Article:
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‘I Don’t Believe In Science’: Flat-Earther Set To Launch Himself In Homemade Rocket To Prove NASA Wrong

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‘I Don’t Believe In Science’: Flat-Earther Set To Launch Himself In Homemade Rocket To Prove NASA Wrong





A 61-year-old limo driver is preparing to launch himself in a homemade steam-powered rocket, traveling at 500-mph and over 1,800 feet (550 meters) above California’s Mojave Desert, in an attempt to prove that NASA has been lying to us about the shape of the earth, which he claims is completely flat.

Flat-Earth enthusiast “Mad” Mike Hughes will conduct his rocket launch on Saturday (Nov.25), reports the Associated Press.

Hughes says his rocket is built from scrap metals and his launchpad is repurposed from a used mobile home.

Assuming the mile-long flight doesn’t kill him, Hughes told the AP that his journey into the atmosflat will mark the first phase of his ambitious flat-Earth space program.

“I don’t believe in science,” Hughes said, according to the AP. “I know about aerodynamics and fluid dynamics and how things move through the air, about the certain size of rocket nozzles, and thrust. But that’s not science, that’s just a formula. There’s no difference between science and science fiction.”

“It’s the most interesting story in the world,” he said of his quest to prove NASA wrong. His entire experiment will cost the Californian just $20,000.



Hughes, told a flat-earth community Web show that his 2014 flight, which the AP said took him a quarter-mile across Arizona desert, ended with the failure of one of his two parachutes, both of which he said were at least 20 years old. The 2014 flight left him using a walker for several weeks after his failed landing.

“Yeah, it was a scary moment,” he said in the interview. “I had never parachuted before.”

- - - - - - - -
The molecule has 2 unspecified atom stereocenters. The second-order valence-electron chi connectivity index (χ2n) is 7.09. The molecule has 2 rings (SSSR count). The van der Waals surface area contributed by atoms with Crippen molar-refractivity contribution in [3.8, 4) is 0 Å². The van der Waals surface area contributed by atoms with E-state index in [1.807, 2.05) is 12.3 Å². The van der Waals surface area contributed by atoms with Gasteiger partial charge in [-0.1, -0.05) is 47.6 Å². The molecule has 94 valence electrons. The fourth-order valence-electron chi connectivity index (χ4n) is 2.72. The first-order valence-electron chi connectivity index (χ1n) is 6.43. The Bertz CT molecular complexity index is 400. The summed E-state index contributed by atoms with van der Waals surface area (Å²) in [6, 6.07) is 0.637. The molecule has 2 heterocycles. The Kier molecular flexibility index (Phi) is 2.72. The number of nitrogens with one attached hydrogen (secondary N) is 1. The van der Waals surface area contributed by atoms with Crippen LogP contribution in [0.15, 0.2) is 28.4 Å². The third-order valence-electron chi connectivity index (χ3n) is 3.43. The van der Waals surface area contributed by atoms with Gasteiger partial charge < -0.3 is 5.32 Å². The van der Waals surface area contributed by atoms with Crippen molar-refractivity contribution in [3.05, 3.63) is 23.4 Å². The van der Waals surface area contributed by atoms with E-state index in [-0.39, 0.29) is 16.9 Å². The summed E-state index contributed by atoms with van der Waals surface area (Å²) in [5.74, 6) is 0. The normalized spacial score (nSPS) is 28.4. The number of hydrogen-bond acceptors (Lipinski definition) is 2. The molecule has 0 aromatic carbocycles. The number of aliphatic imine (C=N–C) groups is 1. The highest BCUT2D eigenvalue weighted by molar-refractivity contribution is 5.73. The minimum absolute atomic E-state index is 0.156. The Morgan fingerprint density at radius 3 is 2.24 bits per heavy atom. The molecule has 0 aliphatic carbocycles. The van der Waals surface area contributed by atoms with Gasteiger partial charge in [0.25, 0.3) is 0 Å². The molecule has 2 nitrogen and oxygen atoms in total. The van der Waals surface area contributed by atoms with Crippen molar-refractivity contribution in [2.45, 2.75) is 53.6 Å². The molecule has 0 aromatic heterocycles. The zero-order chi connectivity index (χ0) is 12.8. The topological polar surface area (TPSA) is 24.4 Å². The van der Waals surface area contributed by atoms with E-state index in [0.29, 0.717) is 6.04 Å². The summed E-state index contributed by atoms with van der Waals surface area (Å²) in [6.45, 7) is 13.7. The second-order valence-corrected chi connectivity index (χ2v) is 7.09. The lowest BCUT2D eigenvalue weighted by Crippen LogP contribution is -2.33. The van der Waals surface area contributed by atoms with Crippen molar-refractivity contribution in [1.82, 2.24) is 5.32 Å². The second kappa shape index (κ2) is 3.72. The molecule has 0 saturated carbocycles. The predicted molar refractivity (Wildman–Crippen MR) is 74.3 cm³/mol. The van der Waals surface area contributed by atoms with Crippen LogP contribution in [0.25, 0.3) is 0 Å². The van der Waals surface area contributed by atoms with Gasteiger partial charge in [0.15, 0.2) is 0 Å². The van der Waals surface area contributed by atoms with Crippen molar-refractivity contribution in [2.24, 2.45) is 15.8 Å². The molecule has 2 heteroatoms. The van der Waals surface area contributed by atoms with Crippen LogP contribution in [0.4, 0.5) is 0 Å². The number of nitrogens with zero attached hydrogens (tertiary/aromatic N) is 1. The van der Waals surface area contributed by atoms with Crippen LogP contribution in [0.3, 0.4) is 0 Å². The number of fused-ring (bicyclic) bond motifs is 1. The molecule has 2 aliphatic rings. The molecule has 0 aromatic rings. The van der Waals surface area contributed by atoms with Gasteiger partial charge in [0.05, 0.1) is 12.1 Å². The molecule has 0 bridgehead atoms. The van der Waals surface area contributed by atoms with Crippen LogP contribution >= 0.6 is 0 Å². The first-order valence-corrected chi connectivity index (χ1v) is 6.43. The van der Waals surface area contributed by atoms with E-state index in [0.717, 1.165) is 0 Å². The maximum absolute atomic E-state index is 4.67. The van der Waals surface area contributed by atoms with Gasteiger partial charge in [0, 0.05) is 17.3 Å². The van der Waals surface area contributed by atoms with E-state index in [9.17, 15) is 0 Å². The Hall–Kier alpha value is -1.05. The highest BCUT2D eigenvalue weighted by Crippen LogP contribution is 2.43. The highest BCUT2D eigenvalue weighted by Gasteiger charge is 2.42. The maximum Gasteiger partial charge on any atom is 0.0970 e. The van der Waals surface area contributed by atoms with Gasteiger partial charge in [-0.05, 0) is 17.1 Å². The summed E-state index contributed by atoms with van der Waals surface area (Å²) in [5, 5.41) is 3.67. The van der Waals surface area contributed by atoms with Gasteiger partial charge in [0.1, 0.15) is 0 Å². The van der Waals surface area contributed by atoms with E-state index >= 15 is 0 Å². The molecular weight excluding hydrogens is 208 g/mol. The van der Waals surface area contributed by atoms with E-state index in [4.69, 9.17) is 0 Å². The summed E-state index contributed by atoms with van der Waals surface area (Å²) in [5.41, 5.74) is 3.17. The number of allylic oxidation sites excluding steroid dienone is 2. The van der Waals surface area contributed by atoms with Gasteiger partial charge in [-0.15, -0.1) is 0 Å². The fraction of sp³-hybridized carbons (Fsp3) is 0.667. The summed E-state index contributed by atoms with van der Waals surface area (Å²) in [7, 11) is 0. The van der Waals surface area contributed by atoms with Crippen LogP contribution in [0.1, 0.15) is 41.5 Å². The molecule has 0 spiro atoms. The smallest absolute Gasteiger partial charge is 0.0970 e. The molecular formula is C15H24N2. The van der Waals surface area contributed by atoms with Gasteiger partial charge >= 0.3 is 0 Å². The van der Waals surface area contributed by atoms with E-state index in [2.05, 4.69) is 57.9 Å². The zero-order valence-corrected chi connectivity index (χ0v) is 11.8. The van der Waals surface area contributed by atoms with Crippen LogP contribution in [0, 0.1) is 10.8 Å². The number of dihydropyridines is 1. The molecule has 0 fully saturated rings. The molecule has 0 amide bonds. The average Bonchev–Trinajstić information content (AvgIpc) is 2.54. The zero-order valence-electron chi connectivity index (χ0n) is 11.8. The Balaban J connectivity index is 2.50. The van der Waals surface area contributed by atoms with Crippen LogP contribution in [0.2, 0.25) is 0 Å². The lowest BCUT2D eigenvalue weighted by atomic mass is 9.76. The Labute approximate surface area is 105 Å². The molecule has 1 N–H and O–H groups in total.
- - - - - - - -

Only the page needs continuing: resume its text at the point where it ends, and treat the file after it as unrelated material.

The Washington Post reports he has been “has been building rockets for years.”

Hughes claims that SpaceX CEO Elon Musk “is a giant fraud” and that the “Freemason” NASA astronauts John Glenn and Neil Armstrong have been involved in “the roots of the deception” that the Earth is round.

NPR notes:

Still, Hughes converted to the flat Earth belief recently, shortly after his first fundraising campaign for the rocket earned just $310 of its $150,000 goal. His second campaign, this time posted after his conversion and with the support of the flat-Earth community, succeeded in hitting its $7,875 goal.

“I’ve been a believer for maybe almost a year. I researched it for several months in between doing everything else — you know, I’ve still got to make a living and all that kind of stuff, and building this rocket actually eats up a lot of my time,” he told the flat-Earth Web show. “But when I’m not doing that, I research things.”

Hughes intends to stream Saturday’s launch online. He eventually plans on getting himself into space so he can to take a photograph “to prove once and for all this Earth is flat.”

“This is the king of the deceptions,” Hughes said. “Once this domino falls, this is it.”




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